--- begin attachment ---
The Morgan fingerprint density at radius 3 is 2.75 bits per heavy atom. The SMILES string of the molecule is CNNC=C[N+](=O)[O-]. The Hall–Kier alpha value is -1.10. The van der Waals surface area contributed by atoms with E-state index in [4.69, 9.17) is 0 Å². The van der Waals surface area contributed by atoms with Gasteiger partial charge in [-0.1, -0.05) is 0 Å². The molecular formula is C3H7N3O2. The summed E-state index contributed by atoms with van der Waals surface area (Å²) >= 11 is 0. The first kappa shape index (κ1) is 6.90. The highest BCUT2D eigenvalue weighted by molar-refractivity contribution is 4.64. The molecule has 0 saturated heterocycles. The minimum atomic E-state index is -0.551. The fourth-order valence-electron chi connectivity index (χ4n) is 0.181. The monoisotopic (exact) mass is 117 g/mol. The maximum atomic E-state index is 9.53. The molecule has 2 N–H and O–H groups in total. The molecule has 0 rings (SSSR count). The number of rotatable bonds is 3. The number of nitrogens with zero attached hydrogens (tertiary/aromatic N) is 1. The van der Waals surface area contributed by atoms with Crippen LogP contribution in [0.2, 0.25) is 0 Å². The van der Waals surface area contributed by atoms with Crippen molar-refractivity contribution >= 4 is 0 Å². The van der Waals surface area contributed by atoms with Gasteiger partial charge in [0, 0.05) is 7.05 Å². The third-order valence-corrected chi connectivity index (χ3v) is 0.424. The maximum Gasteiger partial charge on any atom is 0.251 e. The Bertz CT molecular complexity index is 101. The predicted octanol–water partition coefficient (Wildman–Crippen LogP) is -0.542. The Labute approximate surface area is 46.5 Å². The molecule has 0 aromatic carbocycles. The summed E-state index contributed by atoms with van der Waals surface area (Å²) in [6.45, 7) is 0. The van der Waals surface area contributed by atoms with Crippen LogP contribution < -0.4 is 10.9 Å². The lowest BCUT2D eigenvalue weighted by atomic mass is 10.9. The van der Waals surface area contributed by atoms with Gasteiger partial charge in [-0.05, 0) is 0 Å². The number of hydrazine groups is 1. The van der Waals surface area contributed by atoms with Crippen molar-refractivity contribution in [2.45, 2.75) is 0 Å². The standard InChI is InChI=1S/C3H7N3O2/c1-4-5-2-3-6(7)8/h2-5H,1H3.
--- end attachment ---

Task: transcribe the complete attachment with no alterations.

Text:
The Morgan fingerprint density at radius 3 is 2.75 bits per heavy atom. The SMILES string of the molecule is CNNC=C[N+](=O)[O-]. The Hall–Kier alpha value is -1.10. The van der Waals surface area contributed by atoms with E-state index in [4.69, 9.17) is 0 Å². The van der Waals surface area contributed by atoms with Gasteiger partial charge in [-0.1, -0.05) is 0 Å². The molecular formula is C3H7N3O2. The summed E-state index contributed by atoms with van der Waals surface area (Å²) >= 11 is 0. The first kappa shape index (κ1) is 6.90. The highest BCUT2D eigenvalue weighted by molar-refractivity contribution is 4.64. The molecule has 0 saturated heterocycles. The minimum atomic E-state index is -0.551. The fourth-order valence-electron chi connectivity index (χ4n) is 0.181. The monoisotopic (exact) mass is 117 g/mol. The maximum atomic E-state index is 9.53. The molecule has 2 N–H and O–H groups in total. The molecule has 0 rings (SSSR count). The number of rotatable bonds is 3. The number of nitrogens with zero attached hydrogens (tertiary/aromatic N) is 1. The van der Waals surface area contributed by atoms with Crippen LogP contribution in [0.2, 0.25) is 0 Å². The van der Waals surface area contributed by atoms with Crippen molar-refractivity contribution >= 4 is 0 Å². The van der Waals surface area contributed by atoms with Gasteiger partial charge in [0, 0.05) is 7.05 Å². The third-order valence-corrected chi connectivity index (χ3v) is 0.424. The maximum Gasteiger partial charge on any atom is 0.251 e. The Bertz CT molecular complexity index is 101. The predicted octanol–water partition coefficient (Wildman–Crippen LogP) is -0.542. The Labute approximate surface area is 46.5 Å². The molecule has 0 aromatic carbocycles. The summed E-state index contributed by atoms with van der Waals surface area (Å²) in [6.45, 7) is 0. The van der Waals surface area contributed by atoms with Crippen LogP contribution < -0.4 is 10.9 Å². The lowest BCUT2D eigenvalue weighted by atomic mass is 10.9. The van der Waals surface area contributed by atoms with Gasteiger partial charge in [-0.05, 0) is 0 Å². The number of hydrazine groups is 1. The van der Waals surface area contributed by atoms with Crippen molar-refractivity contribution in [2.45, 2.75) is 0 Å². The standard InChI is InChI=1S/C3H7N3O2/c1-4-5-2-3-6(7)8/h2-5H,1H3.